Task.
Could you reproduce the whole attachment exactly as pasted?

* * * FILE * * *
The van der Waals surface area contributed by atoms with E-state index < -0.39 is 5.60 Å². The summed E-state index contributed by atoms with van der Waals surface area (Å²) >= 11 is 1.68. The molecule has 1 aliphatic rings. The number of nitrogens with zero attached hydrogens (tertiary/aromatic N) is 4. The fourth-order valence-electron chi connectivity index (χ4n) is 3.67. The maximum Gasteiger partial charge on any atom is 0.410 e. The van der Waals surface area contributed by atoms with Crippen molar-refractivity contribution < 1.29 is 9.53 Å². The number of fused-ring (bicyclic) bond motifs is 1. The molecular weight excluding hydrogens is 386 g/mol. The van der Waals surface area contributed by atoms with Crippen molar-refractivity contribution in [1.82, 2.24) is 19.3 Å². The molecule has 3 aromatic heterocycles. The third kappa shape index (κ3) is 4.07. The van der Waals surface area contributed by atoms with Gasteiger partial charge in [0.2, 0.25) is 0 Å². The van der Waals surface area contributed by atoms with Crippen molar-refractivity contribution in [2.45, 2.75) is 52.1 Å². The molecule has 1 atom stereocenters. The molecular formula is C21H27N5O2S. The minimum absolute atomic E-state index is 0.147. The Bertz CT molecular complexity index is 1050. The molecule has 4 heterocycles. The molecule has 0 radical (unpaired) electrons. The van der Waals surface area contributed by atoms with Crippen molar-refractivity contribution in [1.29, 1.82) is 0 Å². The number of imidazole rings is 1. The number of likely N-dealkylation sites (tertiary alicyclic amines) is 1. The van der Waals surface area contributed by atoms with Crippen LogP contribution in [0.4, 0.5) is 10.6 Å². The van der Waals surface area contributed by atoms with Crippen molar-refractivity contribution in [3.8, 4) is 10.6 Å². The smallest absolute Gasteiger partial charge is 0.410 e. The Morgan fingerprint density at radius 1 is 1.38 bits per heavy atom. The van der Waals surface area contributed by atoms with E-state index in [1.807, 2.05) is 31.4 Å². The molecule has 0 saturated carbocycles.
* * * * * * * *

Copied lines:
The van der Waals surface area contributed by atoms with E-state index < -0.39 is 5.60 Å². The summed E-state index contributed by atoms with van der Waals surface area (Å²) >= 11 is 1.68. The molecule has 1 aliphatic rings. The number of nitrogens with zero attached hydrogens (tertiary/aromatic N) is 4. The fourth-order valence-electron chi connectivity index (χ4n) is 3.67. The maximum Gasteiger partial charge on any atom is 0.410 e. The van der Waals surface area contributed by atoms with Crippen molar-refractivity contribution < 1.29 is 9.53 Å². The number of fused-ring (bicyclic) bond motifs is 1. The molecular weight excluding hydrogens is 386 g/mol. The van der Waals surface area contributed by atoms with Crippen molar-refractivity contribution in [1.82, 2.24) is 19.3 Å². The molecule has 3 aromatic heterocycles. The third kappa shape index (κ3) is 4.07. The van der Waals surface area contributed by atoms with Gasteiger partial charge in [0.2, 0.25) is 0 Å². The van der Waals surface area contributed by atoms with Crippen molar-refractivity contribution in [2.45, 2.75) is 52.1 Å². The molecule has 1 atom stereocenters. The molecular formula is C21H27N5O2S. The minimum absolute atomic E-state index is 0.147. The Bertz CT molecular complexity index is 1050. The molecule has 4 heterocycles. The molecule has 0 radical (unpaired) electrons. The van der Waals surface area contributed by atoms with Crippen molar-refractivity contribution in [1.29, 1.82) is 0 Å². The number of imidazole rings is 1. The number of likely N-dealkylation sites (tertiary alicyclic amines) is 1. The van der Waals surface area contributed by atoms with Crippen LogP contribution in [0.4, 0.5) is 10.6 Å². The van der Waals surface area contributed by atoms with Crippen molar-refractivity contribution in [3.8, 4) is 10.6 Å². The smallest absolute Gasteiger partial charge is 0.410 e. The Morgan fingerprint density at radius 1 is 1.38 bits per heavy atom. The van der Waals surface area contributed by atoms with E-state index in [1.807, 2.05) is 31.4 Å². The molecule has 0 saturated carbocycles.